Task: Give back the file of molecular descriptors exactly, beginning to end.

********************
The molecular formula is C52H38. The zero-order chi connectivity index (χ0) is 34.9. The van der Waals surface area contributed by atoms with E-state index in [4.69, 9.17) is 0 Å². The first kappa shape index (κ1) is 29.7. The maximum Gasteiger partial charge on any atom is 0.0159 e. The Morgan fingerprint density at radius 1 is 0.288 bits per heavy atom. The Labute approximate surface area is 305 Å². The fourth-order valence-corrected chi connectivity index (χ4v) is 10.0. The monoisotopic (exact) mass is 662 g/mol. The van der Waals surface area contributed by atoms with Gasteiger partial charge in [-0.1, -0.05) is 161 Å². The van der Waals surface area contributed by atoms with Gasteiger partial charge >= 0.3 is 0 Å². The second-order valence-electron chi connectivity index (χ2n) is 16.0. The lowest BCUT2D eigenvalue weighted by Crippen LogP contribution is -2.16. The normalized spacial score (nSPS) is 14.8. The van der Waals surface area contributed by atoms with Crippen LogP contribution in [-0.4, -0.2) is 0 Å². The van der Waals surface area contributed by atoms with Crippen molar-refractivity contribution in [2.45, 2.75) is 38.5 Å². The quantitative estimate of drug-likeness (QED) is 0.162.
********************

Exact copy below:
The molecular formula is C52H38. The zero-order chi connectivity index (χ0) is 34.9. The van der Waals surface area contributed by atoms with E-state index in [4.69, 9.17) is 0 Å². The first kappa shape index (κ1) is 29.7. The maximum Gasteiger partial charge on any atom is 0.0159 e. The Morgan fingerprint density at radius 1 is 0.288 bits per heavy atom. The Labute approximate surface area is 305 Å². The fourth-order valence-corrected chi connectivity index (χ4v) is 10.0. The monoisotopic (exact) mass is 662 g/mol. The van der Waals surface area contributed by atoms with Gasteiger partial charge in [-0.1, -0.05) is 161 Å². The van der Waals surface area contributed by atoms with Gasteiger partial charge >= 0.3 is 0 Å². The second-order valence-electron chi connectivity index (χ2n) is 16.0. The lowest BCUT2D eigenvalue weighted by Crippen LogP contribution is -2.16. The normalized spacial score (nSPS) is 14.8. The van der Waals surface area contributed by atoms with Crippen LogP contribution in [-0.4, -0.2) is 0 Å². The van der Waals surface area contributed by atoms with Crippen molar-refractivity contribution in [2.45, 2.75) is 38.5 Å². The quantitative estimate of drug-likeness (QED) is 0.162.